Grounds for Dismissal: Employees Can't Just Deny Insubordination by Gary Fraser

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Employee insubordination is generally recognized as a cause for dismissal when an employee refuses to submit to the lawful instructions of an employer in performing a task or job. Even a single act of insubordination will justify termination if the refusal is found to be so serious that it affects the fundamental nature of the employment relationship. But what about a situation where the employee's insubordination takes the form of refusing to

formally acknowledge a mistake made? This issue was central to the determination of McGachie v. Victoria Immigrant & Refugee Centre Society [2007] B.C.J. No. 180 (S.C.).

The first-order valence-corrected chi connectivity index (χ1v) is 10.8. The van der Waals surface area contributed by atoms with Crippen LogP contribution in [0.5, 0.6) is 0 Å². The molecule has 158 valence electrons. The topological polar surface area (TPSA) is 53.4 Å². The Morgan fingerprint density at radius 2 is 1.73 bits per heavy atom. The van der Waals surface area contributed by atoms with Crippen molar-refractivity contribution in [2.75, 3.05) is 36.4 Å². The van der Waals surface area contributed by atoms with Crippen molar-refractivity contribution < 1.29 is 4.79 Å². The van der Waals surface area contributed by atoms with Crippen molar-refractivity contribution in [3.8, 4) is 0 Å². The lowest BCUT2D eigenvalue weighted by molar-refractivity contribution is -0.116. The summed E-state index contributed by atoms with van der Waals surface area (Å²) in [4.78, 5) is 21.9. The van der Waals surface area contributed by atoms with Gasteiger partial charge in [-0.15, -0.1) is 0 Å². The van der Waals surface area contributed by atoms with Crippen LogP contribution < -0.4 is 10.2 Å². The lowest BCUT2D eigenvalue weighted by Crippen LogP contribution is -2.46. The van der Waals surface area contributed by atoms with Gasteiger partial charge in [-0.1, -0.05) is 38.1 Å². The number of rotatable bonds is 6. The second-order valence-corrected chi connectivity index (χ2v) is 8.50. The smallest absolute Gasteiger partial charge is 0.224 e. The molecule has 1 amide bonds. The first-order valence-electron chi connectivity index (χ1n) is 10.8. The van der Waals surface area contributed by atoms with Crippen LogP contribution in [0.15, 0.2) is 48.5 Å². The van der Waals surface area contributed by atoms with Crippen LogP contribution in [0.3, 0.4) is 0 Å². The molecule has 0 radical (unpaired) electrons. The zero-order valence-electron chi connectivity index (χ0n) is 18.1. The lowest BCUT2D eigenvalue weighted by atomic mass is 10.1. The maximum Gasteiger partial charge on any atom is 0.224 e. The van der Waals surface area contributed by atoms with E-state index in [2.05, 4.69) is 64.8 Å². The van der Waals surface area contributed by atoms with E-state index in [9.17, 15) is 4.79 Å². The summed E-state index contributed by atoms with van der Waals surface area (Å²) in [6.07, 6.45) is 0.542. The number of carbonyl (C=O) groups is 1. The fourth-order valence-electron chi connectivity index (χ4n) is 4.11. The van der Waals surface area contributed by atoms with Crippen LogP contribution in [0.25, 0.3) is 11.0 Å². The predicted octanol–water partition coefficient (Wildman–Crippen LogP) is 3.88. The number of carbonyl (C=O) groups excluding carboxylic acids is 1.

(See Article for more information).

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DISCLAIMER: Because of the generality of this update, the information provided herein may not be applicable in all situations and should not be acted upon without specific legal advice based on particular situations.

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